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What's Wrong with Economics?

A Primer for the Perplexed

Robert Skidelsky



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Yale University
15 April 2020
A passionate and informed critique of mainstream economics from one of the leading economic thinkers of our time This insightful book looks at how mainstream economics' quest for scientific certainty has led to a narrowing of vision and a convergence on an orthodoxy that is unhealthy for the field, not to mention the societies which base policy decisions on the advice of flawed economic models. Noted economic thinker Robert Skidelsky explains the circumstances that have brought about this constriction and proposes an approach to economics which includes philosophy, history, sociology, and politics.

Skidelsky's clearly written and compelling critique takes aim at the way that economics is taught in today's universities, where a focus on modelling leaves students ill-equipped to grapple with what is important and true about human life. He argues for a return to the ideal set out by John Maynard Keynes that the economist must be a mathematician, historian, statesman, [and] philosopher in equal measure.
By:   Robert Skidelsky
Imprint:   Yale University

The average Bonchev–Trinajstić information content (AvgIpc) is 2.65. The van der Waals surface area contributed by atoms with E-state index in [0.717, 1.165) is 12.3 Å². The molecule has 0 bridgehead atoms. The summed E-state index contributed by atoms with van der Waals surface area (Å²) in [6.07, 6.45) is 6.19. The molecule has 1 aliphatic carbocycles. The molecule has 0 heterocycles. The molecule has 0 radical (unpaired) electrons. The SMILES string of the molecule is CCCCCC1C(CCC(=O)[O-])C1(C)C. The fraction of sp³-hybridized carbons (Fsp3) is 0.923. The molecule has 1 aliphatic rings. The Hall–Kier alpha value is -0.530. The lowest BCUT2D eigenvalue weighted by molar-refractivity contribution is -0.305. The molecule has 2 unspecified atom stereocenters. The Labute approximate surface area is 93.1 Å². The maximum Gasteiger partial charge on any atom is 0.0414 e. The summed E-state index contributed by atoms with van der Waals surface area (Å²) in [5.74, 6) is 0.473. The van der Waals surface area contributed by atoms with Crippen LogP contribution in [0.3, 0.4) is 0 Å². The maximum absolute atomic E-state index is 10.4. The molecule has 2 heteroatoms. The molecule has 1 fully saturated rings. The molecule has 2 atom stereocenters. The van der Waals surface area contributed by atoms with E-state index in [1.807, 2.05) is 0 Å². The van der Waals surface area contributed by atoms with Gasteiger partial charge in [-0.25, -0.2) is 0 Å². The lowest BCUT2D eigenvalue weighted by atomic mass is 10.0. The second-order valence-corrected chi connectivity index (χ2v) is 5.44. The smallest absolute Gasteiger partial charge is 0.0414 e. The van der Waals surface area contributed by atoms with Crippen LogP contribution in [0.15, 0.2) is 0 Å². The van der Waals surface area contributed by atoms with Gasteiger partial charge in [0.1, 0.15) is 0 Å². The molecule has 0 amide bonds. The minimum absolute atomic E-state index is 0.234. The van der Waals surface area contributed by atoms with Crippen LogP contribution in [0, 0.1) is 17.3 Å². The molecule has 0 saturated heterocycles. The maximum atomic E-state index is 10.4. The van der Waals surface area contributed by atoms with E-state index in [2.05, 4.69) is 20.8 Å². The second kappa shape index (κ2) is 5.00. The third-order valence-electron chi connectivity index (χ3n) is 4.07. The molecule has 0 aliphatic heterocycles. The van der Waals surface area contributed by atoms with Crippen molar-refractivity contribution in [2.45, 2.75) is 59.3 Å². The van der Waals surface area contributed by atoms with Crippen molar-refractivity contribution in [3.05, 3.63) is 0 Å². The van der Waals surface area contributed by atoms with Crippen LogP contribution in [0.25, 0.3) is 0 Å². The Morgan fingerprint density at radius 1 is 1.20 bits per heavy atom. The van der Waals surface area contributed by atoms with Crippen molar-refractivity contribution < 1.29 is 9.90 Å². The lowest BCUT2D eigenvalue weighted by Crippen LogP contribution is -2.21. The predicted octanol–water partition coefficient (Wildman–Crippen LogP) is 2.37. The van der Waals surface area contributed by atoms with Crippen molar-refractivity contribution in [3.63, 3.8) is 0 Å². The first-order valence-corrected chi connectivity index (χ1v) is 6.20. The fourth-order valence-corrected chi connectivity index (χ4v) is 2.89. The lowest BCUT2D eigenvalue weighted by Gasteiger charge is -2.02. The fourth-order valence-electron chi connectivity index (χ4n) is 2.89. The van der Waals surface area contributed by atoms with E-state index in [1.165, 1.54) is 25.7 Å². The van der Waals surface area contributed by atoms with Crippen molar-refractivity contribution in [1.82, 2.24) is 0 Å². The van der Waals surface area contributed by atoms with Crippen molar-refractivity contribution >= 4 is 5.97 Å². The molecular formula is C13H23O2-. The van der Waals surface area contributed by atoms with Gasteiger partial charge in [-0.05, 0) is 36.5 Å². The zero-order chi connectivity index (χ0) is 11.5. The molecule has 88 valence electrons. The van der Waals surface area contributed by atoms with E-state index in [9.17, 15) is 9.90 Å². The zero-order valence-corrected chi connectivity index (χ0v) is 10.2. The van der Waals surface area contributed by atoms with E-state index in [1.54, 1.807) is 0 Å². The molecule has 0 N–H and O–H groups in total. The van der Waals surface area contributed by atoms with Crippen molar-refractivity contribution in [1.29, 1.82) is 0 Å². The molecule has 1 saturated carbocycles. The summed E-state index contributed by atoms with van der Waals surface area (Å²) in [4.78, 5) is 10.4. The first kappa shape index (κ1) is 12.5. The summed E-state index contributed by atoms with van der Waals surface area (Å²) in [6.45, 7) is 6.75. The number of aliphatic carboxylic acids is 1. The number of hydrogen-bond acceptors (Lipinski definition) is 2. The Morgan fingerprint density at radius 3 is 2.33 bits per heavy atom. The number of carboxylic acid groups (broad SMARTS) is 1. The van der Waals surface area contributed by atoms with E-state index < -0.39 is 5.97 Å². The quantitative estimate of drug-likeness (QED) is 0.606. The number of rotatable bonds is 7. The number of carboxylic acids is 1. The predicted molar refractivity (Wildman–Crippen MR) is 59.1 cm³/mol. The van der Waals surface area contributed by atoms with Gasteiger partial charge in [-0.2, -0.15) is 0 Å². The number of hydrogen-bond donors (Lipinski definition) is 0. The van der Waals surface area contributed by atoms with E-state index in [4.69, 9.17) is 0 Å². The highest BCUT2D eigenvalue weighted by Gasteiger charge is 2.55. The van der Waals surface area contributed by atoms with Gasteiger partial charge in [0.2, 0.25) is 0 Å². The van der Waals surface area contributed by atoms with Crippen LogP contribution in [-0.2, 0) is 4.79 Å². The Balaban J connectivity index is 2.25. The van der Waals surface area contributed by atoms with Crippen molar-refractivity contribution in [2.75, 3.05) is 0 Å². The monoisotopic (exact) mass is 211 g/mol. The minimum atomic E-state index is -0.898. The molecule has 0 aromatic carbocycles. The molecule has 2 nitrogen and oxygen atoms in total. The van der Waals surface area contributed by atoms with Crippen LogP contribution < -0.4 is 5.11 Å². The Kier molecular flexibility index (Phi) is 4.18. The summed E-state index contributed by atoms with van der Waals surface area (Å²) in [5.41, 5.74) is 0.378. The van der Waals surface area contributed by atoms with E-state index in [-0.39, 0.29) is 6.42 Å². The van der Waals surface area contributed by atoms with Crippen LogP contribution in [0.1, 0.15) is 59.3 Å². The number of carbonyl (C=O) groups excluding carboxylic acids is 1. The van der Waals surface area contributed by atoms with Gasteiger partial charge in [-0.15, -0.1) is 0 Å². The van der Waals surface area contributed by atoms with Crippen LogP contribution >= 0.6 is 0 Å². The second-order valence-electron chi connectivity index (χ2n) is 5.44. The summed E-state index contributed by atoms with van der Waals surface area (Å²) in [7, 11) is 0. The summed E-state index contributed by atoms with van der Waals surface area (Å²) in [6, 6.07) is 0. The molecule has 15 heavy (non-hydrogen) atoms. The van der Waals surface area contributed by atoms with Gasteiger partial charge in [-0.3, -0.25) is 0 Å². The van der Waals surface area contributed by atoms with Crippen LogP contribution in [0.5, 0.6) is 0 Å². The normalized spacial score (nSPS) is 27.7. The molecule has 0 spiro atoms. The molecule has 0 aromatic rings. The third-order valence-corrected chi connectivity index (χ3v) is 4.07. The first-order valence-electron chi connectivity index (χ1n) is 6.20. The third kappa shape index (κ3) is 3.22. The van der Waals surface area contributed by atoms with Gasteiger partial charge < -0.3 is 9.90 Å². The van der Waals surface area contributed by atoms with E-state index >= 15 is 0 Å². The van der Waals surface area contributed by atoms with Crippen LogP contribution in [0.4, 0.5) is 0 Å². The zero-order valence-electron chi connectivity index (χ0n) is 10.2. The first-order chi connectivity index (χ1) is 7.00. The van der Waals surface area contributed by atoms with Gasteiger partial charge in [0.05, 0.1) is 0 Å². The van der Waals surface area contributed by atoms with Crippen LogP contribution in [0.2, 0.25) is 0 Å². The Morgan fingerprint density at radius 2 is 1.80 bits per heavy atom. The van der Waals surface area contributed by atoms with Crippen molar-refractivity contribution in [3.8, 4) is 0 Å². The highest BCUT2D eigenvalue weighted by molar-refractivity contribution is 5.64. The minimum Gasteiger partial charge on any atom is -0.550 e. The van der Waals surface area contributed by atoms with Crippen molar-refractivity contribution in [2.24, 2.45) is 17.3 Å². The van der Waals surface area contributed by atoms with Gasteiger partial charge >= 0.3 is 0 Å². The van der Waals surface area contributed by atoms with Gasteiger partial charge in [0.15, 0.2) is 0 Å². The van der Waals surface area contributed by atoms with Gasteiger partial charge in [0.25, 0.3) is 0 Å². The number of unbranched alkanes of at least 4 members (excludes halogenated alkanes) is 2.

Country of Publication:   United States
Dimensions:   Height: 220mm,  Width: 145mm,  Spine: 25mm
Weight:   464g
ISBN:   9780300249873
ISBN 10:   030024987X
Pages:   224
Publication Date:   15 April 2020
Audience:   General/trade ,  ELT Advanced
Format:   Hardback
Publisher's Status:   Active

Robert Skidelsky is emeritus professor of political economy at the University of Warwick. He is the author of many books, including Money and Government: The Past and Future of Economics. He lives in London.

Reviews for What's Wrong with Economics?: A Primer for the Perplexed

Robert Skidelsky has written the book that anyone who wants to learn economics-and anyone who thinks that they know economics-should read. -Meghnad Desai, author of Hubris: Why Economists Failed to Predict the Crisis and How to Avoid the Next One This is a cogent and highly readable exposure of economics as a discourse, often free from the constraints of history and politics, and therefore free to inhabit an imaginary world underpinned by the seductive verities of logic and mathematics. It also helps to explain why 2008 took the whole world by surprise. -Gareth Stedman Jones, author of An End to Poverty? Skidelsky gives a wonderfully readable, compelling and compassionate account of where economics goes wrong. This is an urgent message for all sides to hear. -Nancy Cartwright, Professor of Philosophy, Durham University

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